Prather’s Pick: “The Fantastic Flying Books of Mr. Morris Lessmore” is a fun read

photo

Diane Prather

photo

The Fantastic Flying Books of Mr. Morris Lessmore

I first read this week’s picture book when my sister, Darlene Blackford, gave me a copy. She said that she loves the book. I do, too!

It’s “The Fantastic Flying Books of Mr. Morris Lessmore,” written by William Joyce. I’ve been trying to think of the words that best describe the book. It’s “fanciful” — certainly it’s imaginative — but the book is more than that. There’s a message about the power of reading, too, and the reader is left with a comforting feeling when the book ends.

The book’s beautiful illustrations were done by William Joyce and Joe Bluhm.

According to his brief biography on the jacket of the book, Joyce began writing the manuscript in 1999. He intended the book to be a tribute to Bill Morris, who “pioneered library promotions.” However, that changed after hurricane Katrina. Because his home state was devastated, he quit writing the book for a while. He visited children who had lost their homes and were staying in shelters. He saw them reading books that had been donated to the shelters, and he noticed the positive effects the books had on the readers.

When Morris began writing the book again, he created the character of Mr. Morris Lessmore.

Joyce’s story became an animated short film that was honored with an Academy Award. Then, in 2012, it was published as a book. “The Fantastic Flying Books of Mr. Morris Lessmore” is published by Atheneum Books for Young Readers.

As the book opens, Morris Lessmore sits in a chair, writing in a book with a red cover. Books are piled all around him. Morris is a young man with bright, dark eyes and brown hair. He’s dressed in a brown suit, a white shirt and a red tie. A hat is perched on the back of his head. A walking cane is hooked to one of the chair arms.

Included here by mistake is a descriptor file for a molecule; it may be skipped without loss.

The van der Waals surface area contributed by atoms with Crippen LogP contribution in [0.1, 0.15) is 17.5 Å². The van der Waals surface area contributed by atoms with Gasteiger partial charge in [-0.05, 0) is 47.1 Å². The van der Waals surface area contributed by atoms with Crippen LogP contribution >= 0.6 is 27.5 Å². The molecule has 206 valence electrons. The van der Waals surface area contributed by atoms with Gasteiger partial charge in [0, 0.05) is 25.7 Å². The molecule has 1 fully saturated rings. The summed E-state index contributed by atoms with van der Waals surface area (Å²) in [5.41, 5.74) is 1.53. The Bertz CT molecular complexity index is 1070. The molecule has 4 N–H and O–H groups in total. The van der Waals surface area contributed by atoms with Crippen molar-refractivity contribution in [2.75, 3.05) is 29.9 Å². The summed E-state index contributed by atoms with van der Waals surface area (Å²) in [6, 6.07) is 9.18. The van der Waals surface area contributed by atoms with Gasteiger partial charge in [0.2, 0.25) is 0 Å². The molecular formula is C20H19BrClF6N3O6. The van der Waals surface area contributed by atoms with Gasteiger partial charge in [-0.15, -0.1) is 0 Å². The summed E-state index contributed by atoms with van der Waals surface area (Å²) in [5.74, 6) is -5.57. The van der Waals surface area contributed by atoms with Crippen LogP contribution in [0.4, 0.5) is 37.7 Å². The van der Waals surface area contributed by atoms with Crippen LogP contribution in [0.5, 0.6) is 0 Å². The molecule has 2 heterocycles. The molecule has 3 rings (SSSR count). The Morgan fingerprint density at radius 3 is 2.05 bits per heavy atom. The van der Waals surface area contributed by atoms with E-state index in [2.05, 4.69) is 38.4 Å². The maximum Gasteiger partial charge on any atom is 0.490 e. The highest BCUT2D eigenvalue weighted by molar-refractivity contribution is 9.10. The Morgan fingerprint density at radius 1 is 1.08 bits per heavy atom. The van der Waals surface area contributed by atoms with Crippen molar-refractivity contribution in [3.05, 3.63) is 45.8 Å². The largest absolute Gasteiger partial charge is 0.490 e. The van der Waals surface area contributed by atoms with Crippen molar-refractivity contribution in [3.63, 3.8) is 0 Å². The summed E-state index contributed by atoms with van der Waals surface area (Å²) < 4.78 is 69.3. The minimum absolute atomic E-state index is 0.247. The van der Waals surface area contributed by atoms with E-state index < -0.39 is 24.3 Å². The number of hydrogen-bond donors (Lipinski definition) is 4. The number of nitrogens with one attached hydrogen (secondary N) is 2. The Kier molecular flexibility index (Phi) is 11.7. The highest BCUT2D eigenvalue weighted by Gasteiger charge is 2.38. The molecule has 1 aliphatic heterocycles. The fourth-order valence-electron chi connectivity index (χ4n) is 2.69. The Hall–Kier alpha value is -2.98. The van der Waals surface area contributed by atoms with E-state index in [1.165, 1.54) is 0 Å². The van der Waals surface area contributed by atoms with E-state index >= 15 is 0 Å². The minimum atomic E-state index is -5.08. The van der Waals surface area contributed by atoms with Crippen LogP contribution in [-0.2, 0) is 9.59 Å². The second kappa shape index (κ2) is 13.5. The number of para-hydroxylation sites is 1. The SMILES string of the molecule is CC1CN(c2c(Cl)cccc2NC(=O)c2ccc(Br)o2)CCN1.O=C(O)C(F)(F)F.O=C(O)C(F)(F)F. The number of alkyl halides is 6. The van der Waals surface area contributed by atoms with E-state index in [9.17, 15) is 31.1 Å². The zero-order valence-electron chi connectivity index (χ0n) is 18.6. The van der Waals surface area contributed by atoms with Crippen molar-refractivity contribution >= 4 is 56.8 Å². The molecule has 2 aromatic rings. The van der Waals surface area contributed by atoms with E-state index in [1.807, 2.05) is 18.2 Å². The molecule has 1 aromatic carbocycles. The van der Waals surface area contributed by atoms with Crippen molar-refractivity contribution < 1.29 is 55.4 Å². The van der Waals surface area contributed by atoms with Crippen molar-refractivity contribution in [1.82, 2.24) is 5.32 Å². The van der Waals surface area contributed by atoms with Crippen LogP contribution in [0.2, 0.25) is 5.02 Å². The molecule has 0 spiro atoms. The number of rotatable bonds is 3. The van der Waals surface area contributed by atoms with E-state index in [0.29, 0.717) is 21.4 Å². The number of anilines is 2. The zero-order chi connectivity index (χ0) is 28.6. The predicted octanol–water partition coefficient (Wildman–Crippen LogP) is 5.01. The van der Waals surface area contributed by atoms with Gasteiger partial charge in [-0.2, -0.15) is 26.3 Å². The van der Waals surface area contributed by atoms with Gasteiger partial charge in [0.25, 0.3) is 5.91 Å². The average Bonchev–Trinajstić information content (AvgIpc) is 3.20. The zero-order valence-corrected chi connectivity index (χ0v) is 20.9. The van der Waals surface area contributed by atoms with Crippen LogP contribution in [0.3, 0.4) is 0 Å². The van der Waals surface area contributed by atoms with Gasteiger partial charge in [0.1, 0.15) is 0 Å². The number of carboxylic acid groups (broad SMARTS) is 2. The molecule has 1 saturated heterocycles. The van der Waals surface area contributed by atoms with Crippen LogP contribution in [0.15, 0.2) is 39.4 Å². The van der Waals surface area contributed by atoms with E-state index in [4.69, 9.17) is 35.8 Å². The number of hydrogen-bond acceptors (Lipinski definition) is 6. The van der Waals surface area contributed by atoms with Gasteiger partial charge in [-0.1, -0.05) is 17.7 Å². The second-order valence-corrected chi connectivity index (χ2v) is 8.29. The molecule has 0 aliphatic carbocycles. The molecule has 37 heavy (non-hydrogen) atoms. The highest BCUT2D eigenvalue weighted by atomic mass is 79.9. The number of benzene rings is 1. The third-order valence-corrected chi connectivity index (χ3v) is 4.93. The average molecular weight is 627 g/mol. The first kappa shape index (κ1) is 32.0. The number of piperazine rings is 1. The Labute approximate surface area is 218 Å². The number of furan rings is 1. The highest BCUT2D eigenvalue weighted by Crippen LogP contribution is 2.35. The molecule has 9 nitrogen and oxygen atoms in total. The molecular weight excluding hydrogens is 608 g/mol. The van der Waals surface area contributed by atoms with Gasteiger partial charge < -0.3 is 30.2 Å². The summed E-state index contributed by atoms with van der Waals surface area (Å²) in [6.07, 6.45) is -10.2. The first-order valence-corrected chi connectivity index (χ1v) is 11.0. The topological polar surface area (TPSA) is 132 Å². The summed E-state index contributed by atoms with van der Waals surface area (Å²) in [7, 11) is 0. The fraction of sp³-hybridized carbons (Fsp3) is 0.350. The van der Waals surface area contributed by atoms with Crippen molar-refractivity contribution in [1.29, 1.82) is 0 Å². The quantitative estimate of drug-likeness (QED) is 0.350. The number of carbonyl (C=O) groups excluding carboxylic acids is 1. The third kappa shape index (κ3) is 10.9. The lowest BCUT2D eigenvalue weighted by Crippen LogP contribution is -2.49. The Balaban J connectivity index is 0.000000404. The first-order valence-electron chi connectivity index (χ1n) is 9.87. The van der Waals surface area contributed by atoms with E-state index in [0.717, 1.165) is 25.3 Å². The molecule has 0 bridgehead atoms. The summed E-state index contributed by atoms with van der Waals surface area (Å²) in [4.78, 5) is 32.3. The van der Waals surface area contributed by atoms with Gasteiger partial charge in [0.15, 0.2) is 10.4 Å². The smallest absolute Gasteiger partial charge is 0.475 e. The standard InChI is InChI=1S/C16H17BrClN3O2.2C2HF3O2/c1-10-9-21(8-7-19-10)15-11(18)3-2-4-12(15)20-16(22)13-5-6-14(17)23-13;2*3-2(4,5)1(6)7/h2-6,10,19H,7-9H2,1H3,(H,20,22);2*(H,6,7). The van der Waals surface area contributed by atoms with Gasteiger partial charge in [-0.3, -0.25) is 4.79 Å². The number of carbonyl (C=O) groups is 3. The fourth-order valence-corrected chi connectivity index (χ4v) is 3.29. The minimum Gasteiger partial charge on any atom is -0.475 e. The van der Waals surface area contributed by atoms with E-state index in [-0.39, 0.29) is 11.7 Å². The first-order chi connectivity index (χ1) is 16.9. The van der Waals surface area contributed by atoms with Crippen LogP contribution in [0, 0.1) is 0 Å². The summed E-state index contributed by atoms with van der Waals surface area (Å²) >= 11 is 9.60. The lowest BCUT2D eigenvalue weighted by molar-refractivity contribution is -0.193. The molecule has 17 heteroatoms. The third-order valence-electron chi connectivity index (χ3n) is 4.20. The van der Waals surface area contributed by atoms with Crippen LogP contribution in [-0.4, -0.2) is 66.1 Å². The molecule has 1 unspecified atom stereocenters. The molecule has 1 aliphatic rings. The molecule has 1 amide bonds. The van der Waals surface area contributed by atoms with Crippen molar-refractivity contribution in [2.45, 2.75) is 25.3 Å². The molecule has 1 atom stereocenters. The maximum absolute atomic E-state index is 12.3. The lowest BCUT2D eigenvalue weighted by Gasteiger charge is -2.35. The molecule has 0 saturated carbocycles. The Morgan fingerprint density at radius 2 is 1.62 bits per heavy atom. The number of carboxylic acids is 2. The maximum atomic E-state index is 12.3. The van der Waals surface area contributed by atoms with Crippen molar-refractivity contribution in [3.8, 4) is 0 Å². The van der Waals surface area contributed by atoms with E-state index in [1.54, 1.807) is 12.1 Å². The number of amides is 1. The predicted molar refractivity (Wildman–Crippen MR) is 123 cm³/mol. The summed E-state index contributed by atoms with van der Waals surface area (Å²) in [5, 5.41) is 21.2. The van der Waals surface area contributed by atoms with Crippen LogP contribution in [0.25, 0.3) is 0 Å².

Each morning, Morris writes in his book. He writes of “joys and sorrows, all that he knows and everything that he hopes for.” Morris loves words, stories and books.

Then one day, a hurricane blows the town apart. Telephone poles, buildings, books, papers and even Morris’ cane, hat, red book and the chair he was sitting in blow away. When it’s over, Morris sits in front of an upside down house with his book open in front of him. All of the words are scattered around the book.

Morris doesn’t know what to do so he puts on his hat and gathers up his book and cane and wanders through the town’s wreckage.

Then he looks up into the sky and sees the most wondrous sight. A young lady with long brown hair is being pulled along by a bunch of flying books that are attached to red ribbons. The lady wears a dress that’s decorated with red letters and high-heeled shoes. Perched on her arm by its two small legs is a book that’s opened up. On one page are the words of a story; on the other page is an illustration of Humpty Dumpty.

This is no ordinary illustration. It can move! When the lady sees Morris, she knows that he needs a good story so she sends Humpty Dumpty to him.

Humpty motions for Morris to follow him. The book leads Morris to a big, enchanting building with an unusual design. Carved into the outside walls are shelves and books. The railings along the front stairs are pens (the kind you dip in inkwells). An owl with spectacles stands guard over the door.

Inside, Morris finds shelves of books. The books are of every size and cover all kinds of subjects. Some books fly overhead. Others stand on their little legs. One book plays the piano. And there are lots of chairs for sitting down to read.

That’s just what Morris does. He stays there for years, reading, sorting books into categories, and applying first aid to books in need. At night when all the books have settled down, Morris writes in his own book.

To say that Morris becomes attached to books doesn’t adequately describe his attachment to them. When he reads, he becomes part of the books. He slides over the pages, scattering the letters. He holds onto the letters to climb up a page.

Morris shares the books with others, too, no matter their ages.

Years pass. Some of the books even have their own canes. Morris’s hair turns white. One day, his own book is finished. There’s a surprise ending.

Darlene is right! This is an endearing book.

“The Fantastic Flying Books of Mr. Morris Lessmore” is $17.99 in hardcover.

Comments

Use the comment form below to begin a discussion about this content.

Requires free registration

Posting comments requires a free account and verification.